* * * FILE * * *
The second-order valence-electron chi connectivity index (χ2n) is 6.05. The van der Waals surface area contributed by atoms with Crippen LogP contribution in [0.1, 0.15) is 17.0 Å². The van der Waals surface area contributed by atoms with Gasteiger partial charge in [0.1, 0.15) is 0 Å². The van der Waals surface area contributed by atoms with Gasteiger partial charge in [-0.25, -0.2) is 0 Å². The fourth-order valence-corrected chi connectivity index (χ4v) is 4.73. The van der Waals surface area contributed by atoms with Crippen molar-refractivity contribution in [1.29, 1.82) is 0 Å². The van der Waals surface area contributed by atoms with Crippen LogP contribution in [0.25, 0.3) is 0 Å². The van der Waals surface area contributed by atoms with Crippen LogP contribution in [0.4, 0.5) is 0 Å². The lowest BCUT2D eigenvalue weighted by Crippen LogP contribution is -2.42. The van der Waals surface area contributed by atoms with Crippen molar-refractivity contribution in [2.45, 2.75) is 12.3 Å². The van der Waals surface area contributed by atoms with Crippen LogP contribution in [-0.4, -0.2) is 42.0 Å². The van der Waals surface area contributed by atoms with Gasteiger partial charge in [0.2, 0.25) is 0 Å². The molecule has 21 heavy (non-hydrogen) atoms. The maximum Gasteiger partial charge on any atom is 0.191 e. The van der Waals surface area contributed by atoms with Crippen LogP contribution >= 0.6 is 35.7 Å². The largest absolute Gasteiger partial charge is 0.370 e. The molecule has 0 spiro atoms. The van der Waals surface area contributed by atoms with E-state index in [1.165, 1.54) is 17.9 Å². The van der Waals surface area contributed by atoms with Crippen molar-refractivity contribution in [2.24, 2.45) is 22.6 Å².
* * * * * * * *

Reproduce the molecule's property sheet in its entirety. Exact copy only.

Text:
The second-order valence-electron chi connectivity index (χ2n) is 6.05. The van der Waals surface area contributed by atoms with Crippen LogP contribution in [0.1, 0.15) is 17.0 Å². The van der Waals surface area contributed by atoms with Gasteiger partial charge in [0.1, 0.15) is 0 Å². The van der Waals surface area contributed by atoms with Gasteiger partial charge in [-0.25, -0.2) is 0 Å². The fourth-order valence-corrected chi connectivity index (χ4v) is 4.73. The van der Waals surface area contributed by atoms with Crippen molar-refractivity contribution in [1.29, 1.82) is 0 Å². The van der Waals surface area contributed by atoms with Crippen LogP contribution in [0.25, 0.3) is 0 Å². The van der Waals surface area contributed by atoms with Crippen LogP contribution in [0.4, 0.5) is 0 Å². The lowest BCUT2D eigenvalue weighted by Crippen LogP contribution is -2.42. The van der Waals surface area contributed by atoms with Crippen molar-refractivity contribution in [2.45, 2.75) is 12.3 Å². The van der Waals surface area contributed by atoms with Crippen LogP contribution in [-0.4, -0.2) is 42.0 Å². The van der Waals surface area contributed by atoms with Gasteiger partial charge in [0.2, 0.25) is 0 Å². The molecule has 21 heavy (non-hydrogen) atoms. The maximum Gasteiger partial charge on any atom is 0.191 e. The van der Waals surface area contributed by atoms with Crippen LogP contribution >= 0.6 is 35.7 Å². The largest absolute Gasteiger partial charge is 0.370 e. The molecule has 0 spiro atoms. The van der Waals surface area contributed by atoms with E-state index in [1.165, 1.54) is 17.9 Å². The van der Waals surface area contributed by atoms with Crippen molar-refractivity contribution in [2.24, 2.45) is 22.6 Å².